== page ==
By Donna Westfall – January 15, 2018 –
It’s always an unexpected pleasure to sorta know someone around town, then sit down with them and get to find out what makes them tick. After picking Dave Mason’s brain for 1-1/2 hours, this is what I learned.
He retired as the Del Norte County Code Enforcement Officer after 25 years. A niche he felt was a perfect fit. It gave him the opportunity to learn how to be fair, firm and consistent and to follow the law. Because there’s nothing as maddening as having laws on the books and not seeing them enforced.
Dave Mason has decided to throw his hat in the ring and run for District 4 Supervisor, an area around Lake Earl that encompasses 33 square miles and about 3,000 registered voters.
In a nutshell, he’s got some ideas on improving our area and ideas about eliminating the dysfunction that currently permeates our board of supervisors. We’ll take it a little by little over time and learn what makes up his attitude and mindset.
Growth vs No Growth:
“I’m for sustainable growth, just enough to sustain a healthy community without losing our small-town feel. We need to pick a route to replace Last Chance Grade and get it built. The jobs and industry will come to this town once 1/2 dozen things are taken care of. I’m for increasing tourism, dealing with the homeless issues and law and order.”
The man doesn’t drink, smoke or do drugs. Recreational cannabis is not high on his priority list when considering all the other issues affecting this community; Prop. 64 passed and is now the law.
Now let’s get into the weeds as it were. What has to happen in order to bring in industry and create more jobs?
Dave says we first have to address these:
1. “Crime. No one wants to move to a place, start up a business and have to worry about petty theft, burglary and vandalism going on. The County needs a comprehensive crime prevention program.”
2. “Blight and decay. Clean-up has to continue and a second code enforcement officer is sorely needed along with an increase in the budget line item currently at $14,500 which should be increased to $25,000.”
I asked him he could foresee volunteers being a part of the solution. He replied, “Volunteers are great when the problem is on public lands, or on private lands and the owner is agreeable. There are legal issues when the owner is not agreeable.”
I related a problem is our neighborhood. There’s a 6′ high fence on J Street that the owner was told to remove or cut down to 4′. I don’t know how many years this has been going on, but nothing is ever done. I’m sure my husband and I would volunteer to cut it down to 4’…. but then there could be problems with Workman’s Compensation should an accident occur, a problem with lawsuits in case the owner or tenant objects. So, volunteering may be problematic.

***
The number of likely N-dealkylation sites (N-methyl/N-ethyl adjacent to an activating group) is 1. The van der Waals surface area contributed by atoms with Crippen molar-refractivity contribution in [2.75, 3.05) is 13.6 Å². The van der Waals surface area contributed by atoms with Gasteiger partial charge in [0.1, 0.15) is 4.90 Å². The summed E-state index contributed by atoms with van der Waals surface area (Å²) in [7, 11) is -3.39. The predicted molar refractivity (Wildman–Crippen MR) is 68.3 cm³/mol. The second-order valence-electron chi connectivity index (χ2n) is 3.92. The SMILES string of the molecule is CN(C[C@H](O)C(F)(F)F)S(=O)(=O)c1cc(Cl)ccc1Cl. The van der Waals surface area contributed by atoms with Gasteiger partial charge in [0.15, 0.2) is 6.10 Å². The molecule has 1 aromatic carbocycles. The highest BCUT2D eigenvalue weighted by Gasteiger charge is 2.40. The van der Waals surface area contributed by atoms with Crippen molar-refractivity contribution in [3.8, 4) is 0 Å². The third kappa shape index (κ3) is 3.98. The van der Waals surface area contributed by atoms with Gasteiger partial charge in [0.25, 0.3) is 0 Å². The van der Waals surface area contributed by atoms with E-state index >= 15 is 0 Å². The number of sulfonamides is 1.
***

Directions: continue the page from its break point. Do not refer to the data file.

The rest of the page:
3.) “Infrastructure. With Last Chance Grade and Hwy 199 problems that have yet to be solved. When last chance grade fails, and it’s only a matter of time, you can say goodbye to trucks in and out of our area. That eliminates manufacturers moving here and setting up shop because they need parts/materials trucked in and finished product trucked out. You can’t use the Harbor to ship becauses its not deep enough for cargo ships. That leaves us with the airport which has problems because the runway is not long enough and cannot take the weight of the average cargo plane.”
“An easy solution to these highway issues is to get the environmentalists involved before decisisons are made, not after. They are much less likely to file lawsuits to stop the project if they helped design it in the first place. Keep in mind that turning Del Norte into another Los Angeles is not the goal. The goal is economic growth sufficient to fund a clean, safe, and enjoyable community. “
I responded by saying, “Brilliant.”
Dave explained how he was able to spend 25 years successfully on the job, “One of the things that really helped me as a code enforcement officer was my ability to talk to people and build consensus. The trick is being able to leave personalities outside the negotiating room, and focus on the issues to find common ground.”
Then to finish up our first interview, he left with this sage advice: “The most important thing is we have to have a vision of where we want to be in 5 years, 10 years, 20 years; and goals on how to get there. Without that, we will continue to go day by day, hand to mouth. Reacting to problems and crisis as they occur, never making any real progress.”